Lacanian Psychoanalysis as Fraud: On Desire and the Particular Unruly Signifiers

By means of two short cases taken from a practice with “special” youngsters, the author illustrates the resilience of the signifier. Fundamental and epistemological problems of psychoanalysis are constantly surfacing in that sort of clinical material and this applies even to trivial examples. It raises questions such as what is the unconscious? How can one know it? Time and again one is confronted with the duplicity of the signi¬fier, in practice as well as in theory. This can make it particularly difficult to maintain one’s intervention as psychoanalytic. Despite the failing symbolic, which can never bring about a complete effect in the real, the analyst is obliged to operate with the signifier. More so, the unconscious only gains the right to exist through the speech of a subject to a sujet supposé savoir, and only there, in the desire of the “patient” that talks to the analyst (who is a former “patient” himself), can psychoanalysis attempt to restrict the duplicity (amongst it the deceit of its own decay).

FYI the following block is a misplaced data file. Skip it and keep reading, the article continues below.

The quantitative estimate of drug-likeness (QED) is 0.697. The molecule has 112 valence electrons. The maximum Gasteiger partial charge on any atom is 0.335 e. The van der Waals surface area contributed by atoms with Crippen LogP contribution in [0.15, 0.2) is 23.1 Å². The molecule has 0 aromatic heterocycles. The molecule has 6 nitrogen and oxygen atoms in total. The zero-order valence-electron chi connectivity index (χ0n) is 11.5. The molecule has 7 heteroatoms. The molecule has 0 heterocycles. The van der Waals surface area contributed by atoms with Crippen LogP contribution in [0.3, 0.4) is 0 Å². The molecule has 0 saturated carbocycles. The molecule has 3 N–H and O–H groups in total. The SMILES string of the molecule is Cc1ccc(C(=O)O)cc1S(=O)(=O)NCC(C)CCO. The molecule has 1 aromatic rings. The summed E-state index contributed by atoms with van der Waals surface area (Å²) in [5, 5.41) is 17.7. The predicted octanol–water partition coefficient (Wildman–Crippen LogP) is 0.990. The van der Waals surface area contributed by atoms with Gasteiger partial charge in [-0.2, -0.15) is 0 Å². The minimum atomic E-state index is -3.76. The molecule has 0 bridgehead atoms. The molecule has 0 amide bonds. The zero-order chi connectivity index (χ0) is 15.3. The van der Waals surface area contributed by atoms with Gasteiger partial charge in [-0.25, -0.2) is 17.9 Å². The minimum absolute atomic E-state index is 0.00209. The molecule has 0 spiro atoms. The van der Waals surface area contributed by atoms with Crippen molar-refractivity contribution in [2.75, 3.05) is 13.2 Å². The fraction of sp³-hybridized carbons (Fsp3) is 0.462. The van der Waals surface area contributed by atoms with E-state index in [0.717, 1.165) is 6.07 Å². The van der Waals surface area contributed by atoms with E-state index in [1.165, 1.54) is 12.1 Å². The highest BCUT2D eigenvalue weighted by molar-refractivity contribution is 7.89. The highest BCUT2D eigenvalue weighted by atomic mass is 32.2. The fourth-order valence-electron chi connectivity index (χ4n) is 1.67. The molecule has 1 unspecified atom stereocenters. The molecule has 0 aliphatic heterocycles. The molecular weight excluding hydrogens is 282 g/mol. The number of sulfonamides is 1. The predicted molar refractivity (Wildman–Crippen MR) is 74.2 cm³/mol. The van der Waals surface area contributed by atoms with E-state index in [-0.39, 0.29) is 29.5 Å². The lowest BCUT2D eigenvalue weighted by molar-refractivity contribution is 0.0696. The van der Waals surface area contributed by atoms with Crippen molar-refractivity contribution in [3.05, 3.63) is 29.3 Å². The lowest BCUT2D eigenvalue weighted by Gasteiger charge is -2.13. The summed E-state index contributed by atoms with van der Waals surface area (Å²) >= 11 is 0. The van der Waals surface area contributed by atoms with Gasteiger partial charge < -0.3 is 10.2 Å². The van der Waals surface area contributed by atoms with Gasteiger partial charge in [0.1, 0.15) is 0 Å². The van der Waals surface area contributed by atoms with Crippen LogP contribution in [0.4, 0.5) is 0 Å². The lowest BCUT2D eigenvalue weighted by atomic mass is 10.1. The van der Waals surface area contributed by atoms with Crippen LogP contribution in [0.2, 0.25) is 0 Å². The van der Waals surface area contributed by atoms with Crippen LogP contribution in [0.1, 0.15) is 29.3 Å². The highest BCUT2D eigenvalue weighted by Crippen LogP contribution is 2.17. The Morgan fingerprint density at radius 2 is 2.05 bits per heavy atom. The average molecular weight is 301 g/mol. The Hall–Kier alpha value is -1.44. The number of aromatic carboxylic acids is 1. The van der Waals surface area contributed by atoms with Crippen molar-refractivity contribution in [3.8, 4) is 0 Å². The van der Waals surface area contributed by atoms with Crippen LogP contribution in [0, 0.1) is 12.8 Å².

Wild Children, Wild Language Theories: Lacan’s View of the Signifier through an Analysis of Kaspar Hauser and Victor of Aveyron

This article illustrates Lacan’s theory of language and the signifier using the story of two feral children. It is first argued that the failure to educate Victor of Aveyron to become a subject is related to the inaccuracy of his educator’s theory of language. The function of language is not to communicate one’s needs, nor is it the signifier’s function to refer to an object. The signifier only refers to other signifiers and it signifies absence. It is in that way that it raises an infant to be a cultural being. It was this process that guaran¬teed the socializing and subjectification of the second feral child, Kaspar Hauser.